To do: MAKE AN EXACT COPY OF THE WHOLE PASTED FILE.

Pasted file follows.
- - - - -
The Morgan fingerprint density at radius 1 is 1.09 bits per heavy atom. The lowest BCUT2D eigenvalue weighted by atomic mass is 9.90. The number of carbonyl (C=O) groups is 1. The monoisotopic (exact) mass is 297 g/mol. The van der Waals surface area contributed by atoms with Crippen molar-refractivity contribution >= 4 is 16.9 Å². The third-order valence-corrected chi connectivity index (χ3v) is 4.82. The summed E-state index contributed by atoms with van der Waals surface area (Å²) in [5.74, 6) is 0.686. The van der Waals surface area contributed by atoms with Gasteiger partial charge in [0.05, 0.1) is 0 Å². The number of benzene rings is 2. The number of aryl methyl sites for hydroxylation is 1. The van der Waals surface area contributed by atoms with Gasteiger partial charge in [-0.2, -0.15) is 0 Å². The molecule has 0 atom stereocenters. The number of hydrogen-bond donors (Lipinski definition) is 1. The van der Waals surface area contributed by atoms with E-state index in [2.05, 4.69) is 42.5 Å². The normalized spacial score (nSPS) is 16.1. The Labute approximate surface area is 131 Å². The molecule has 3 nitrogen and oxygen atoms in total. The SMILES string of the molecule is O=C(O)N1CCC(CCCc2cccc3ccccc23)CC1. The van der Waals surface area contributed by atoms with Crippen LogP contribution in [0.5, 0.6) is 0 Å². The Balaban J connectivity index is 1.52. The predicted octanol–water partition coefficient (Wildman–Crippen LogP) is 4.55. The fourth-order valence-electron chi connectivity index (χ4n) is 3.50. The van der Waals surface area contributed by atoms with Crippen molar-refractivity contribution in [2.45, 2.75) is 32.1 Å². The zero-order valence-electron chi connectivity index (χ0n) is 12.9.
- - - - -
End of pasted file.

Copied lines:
The Morgan fingerprint density at radius 1 is 1.09 bits per heavy atom. The lowest BCUT2D eigenvalue weighted by atomic mass is 9.90. The number of carbonyl (C=O) groups is 1. The monoisotopic (exact) mass is 297 g/mol. The van der Waals surface area contributed by atoms with Crippen molar-refractivity contribution >= 4 is 16.9 Å². The third-order valence-corrected chi connectivity index (χ3v) is 4.82. The summed E-state index contributed by atoms with van der Waals surface area (Å²) in [5.74, 6) is 0.686. The van der Waals surface area contributed by atoms with Gasteiger partial charge in [0.05, 0.1) is 0 Å². The number of benzene rings is 2. The number of aryl methyl sites for hydroxylation is 1. The van der Waals surface area contributed by atoms with Gasteiger partial charge in [-0.2, -0.15) is 0 Å². The molecule has 0 atom stereocenters. The number of hydrogen-bond donors (Lipinski definition) is 1. The van der Waals surface area contributed by atoms with E-state index in [2.05, 4.69) is 42.5 Å². The normalized spacial score (nSPS) is 16.1. The Labute approximate surface area is 131 Å². The molecule has 3 nitrogen and oxygen atoms in total. The SMILES string of the molecule is O=C(O)N1CCC(CCCc2cccc3ccccc23)CC1. The van der Waals surface area contributed by atoms with Crippen LogP contribution in [0.5, 0.6) is 0 Å². The Balaban J connectivity index is 1.52. The predicted octanol–water partition coefficient (Wildman–Crippen LogP) is 4.55. The fourth-order valence-electron chi connectivity index (χ4n) is 3.50. The van der Waals surface area contributed by atoms with Crippen molar-refractivity contribution in [2.45, 2.75) is 32.1 Å². The zero-order valence-electron chi connectivity index (χ0n) is 12.9.